acceptable for use in data collection and exchange,
development, authoring, review approval of regulatory
documents and filing processes. This is accomplished
through a contract structure through which parties agree to
abide by the technical and legal components of the SAFE
Regulatory compliance acceptance. SAFE has been
designed to meet various regulatory, technical and operating
compliance guidelines, such as those specified in PDMA, 21
CFR Part 11, HIPAA and other similar local, regional and
SAFE, the company, is a member regulated not for
profit enterprise. SAFE BioPharma Association operates as a
shared cost platform for the benefit of all its users and
members. The role of SAFE is to manage, maintain and
enforce the standard, provide a legal and contractual
enforcement framework, provide necessary technical
infrastructure to bridge despaired credentialing systems
into the same environment, provide a channel via direct
contracted and accredited issuers for the issuance of SAFE
credentials, promote the adoption and use of the standard by
SAFE participants and with other messaging submission
Lastly, support vendor supply of SAFE enabled
applications and services. SAFE has been created as an
independent entity to ensure that the safe standard is
available for production quickly. Longer term, there is a
potential that the safe standard might be positioned under
the management and control of some existing standards
How does SAFE work? Credential issuers are
formally accredited by SAFE. Once accredited, SAFE issuers
verify and confirm the identities of legal entities and
their employees. Participants enter into agreements to
abide by the rules of the trust network. Issuers then
provide digital signature credentials to the companies and
The SAFE credentials can be used to authenticate
users and sign transactions to any enabled application in
the system. SAFE requires issuers to provide validation
responses and audit trails in real time to establish who
signed what transaction, that the credential was valid and
in good standing at that time and then using digitally
signed OCSP responses and trusted time, to establish at
precisely what date and time this occurred.
The SAFE infrastructure can provide response
receipt messaging capabilities establishing an auditable
chain of transaction validations with trusted time stamps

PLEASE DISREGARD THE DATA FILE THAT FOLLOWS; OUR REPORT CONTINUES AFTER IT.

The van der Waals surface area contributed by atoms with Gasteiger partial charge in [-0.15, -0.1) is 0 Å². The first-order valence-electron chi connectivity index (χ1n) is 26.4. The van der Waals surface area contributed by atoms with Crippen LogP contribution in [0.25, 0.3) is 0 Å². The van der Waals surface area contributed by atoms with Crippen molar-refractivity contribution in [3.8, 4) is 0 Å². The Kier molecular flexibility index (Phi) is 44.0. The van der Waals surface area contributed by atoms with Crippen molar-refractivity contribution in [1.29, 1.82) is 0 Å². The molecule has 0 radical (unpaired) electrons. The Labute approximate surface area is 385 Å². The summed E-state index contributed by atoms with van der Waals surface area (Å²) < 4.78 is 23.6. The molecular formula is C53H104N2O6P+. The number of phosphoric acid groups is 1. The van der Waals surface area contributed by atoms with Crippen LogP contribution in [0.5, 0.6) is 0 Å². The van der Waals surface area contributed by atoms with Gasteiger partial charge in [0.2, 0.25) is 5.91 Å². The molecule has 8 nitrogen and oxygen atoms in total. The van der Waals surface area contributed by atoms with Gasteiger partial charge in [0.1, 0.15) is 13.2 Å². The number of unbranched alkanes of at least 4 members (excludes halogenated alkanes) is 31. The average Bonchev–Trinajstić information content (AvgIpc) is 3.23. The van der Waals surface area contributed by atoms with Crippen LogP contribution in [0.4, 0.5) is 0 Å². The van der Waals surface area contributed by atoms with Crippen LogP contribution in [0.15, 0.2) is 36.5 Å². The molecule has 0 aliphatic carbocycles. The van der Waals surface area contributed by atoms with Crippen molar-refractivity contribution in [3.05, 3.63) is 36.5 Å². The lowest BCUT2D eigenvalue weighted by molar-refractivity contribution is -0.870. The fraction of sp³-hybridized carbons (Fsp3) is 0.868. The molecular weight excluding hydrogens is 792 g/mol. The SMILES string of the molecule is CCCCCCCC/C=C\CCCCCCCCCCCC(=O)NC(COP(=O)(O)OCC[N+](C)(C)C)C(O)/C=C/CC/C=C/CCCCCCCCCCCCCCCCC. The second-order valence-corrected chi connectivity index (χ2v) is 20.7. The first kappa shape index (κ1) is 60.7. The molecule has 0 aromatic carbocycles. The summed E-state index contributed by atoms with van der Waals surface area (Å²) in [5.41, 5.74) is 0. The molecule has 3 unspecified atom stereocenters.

from the point of signature through identity validation, to
transaction archiving. The identity credentials are also
validated without the data that is being signed needing to
be transported across the network.
The SAFE implementation enables a physician or
pharmacist who is transacting with multiple entities to use
his or her credential with all SAFE enabled participants.
This is a critical point because requiring a doctor to
manage multiple identity credentials, especially multiple
passwords, makes it much more unlikely they will be able to
successfully comply with the individual policies associated
with each identity credential.
Writing down passwords or writing down secure I.D.
PIN codes is a classic example of this. Let me provide a
specific example of how SAFE is being applied today by HHS
through the National Cancer Institute. In alignment with
the NCI Cancer Biomatics Information Grid, NCI is
establishing a new application called Firebird. Firebird
will use SAFE electronic signatures to automate the process
of clinical investigators' registration materials for
participation in clinical trials.
Firebird will eliminate the need for paper and wet
signatures by enabling physicians, their staff, NCI and FDA
to rely on SAFE electronic signatures applied directly to
the electronic forms. Active participants in this, include
a number of major cancer research institutions, major
pharmaceutical companies and the FDA. Firebird is
integrated into a broader plan for providing SAFE
credentials to investigators and their staff globally,
funded by industry.
SAFE has also developed ISSUE or accreditation and
applications enablement certification programs. SAFE has
been working with the vendor community over the last four
years to ensure there is commercially available middle ware
to deploy common standard and to minimize integration
complexity. The example I gave earlier of the universal
SAFE signing interface being made available as open source
code is the most recent example of that.